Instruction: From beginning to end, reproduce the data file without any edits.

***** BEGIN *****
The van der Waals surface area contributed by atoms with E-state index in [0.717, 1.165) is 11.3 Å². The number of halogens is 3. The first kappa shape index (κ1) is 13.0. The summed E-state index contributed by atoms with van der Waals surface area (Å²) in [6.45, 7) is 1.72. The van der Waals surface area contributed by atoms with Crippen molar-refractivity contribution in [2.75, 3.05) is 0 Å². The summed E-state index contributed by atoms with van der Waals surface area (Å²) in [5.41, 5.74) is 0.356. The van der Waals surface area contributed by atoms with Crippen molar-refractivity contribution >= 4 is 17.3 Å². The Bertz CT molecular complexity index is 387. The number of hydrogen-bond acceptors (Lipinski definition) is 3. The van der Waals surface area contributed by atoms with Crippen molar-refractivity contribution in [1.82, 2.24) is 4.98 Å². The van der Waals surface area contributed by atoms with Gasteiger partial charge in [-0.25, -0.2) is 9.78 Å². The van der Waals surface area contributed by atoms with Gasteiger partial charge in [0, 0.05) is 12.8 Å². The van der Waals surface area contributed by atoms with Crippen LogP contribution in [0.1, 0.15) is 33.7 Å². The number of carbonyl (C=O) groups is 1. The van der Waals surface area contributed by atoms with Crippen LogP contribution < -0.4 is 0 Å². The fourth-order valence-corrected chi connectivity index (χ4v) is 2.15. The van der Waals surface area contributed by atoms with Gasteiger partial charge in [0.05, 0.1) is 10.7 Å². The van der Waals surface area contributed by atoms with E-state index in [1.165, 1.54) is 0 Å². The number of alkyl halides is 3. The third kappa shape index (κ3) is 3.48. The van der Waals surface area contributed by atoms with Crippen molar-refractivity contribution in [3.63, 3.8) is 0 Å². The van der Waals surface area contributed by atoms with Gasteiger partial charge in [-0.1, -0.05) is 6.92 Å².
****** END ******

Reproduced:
The van der Waals surface area contributed by atoms with E-state index in [0.717, 1.165) is 11.3 Å². The number of halogens is 3. The first kappa shape index (κ1) is 13.0. The summed E-state index contributed by atoms with van der Waals surface area (Å²) in [6.45, 7) is 1.72. The van der Waals surface area contributed by atoms with Crippen molar-refractivity contribution in [2.75, 3.05) is 0 Å². The summed E-state index contributed by atoms with van der Waals surface area (Å²) in [5.41, 5.74) is 0.356. The van der Waals surface area contributed by atoms with Crippen molar-refractivity contribution >= 4 is 17.3 Å². The Bertz CT molecular complexity index is 387. The number of hydrogen-bond acceptors (Lipinski definition) is 3. The van der Waals surface area contributed by atoms with Crippen molar-refractivity contribution in [1.82, 2.24) is 4.98 Å². The van der Waals surface area contributed by atoms with Gasteiger partial charge in [-0.25, -0.2) is 9.78 Å². The van der Waals surface area contributed by atoms with Gasteiger partial charge in [0, 0.05) is 12.8 Å². The van der Waals surface area contributed by atoms with Crippen LogP contribution in [0.1, 0.15) is 33.7 Å². The number of carbonyl (C=O) groups is 1. The van der Waals surface area contributed by atoms with Crippen LogP contribution < -0.4 is 0 Å². The fourth-order valence-corrected chi connectivity index (χ4v) is 2.15. The van der Waals surface area contributed by atoms with Gasteiger partial charge in [0.05, 0.1) is 10.7 Å². The van der Waals surface area contributed by atoms with E-state index in [1.165, 1.54) is 0 Å². The number of alkyl halides is 3. The third kappa shape index (κ3) is 3.48. The van der Waals surface area contributed by atoms with Crippen molar-refractivity contribution in [3.63, 3.8) is 0 Å². The van der Waals surface area contributed by atoms with Gasteiger partial charge in [-0.1, -0.05) is 6.92 Å².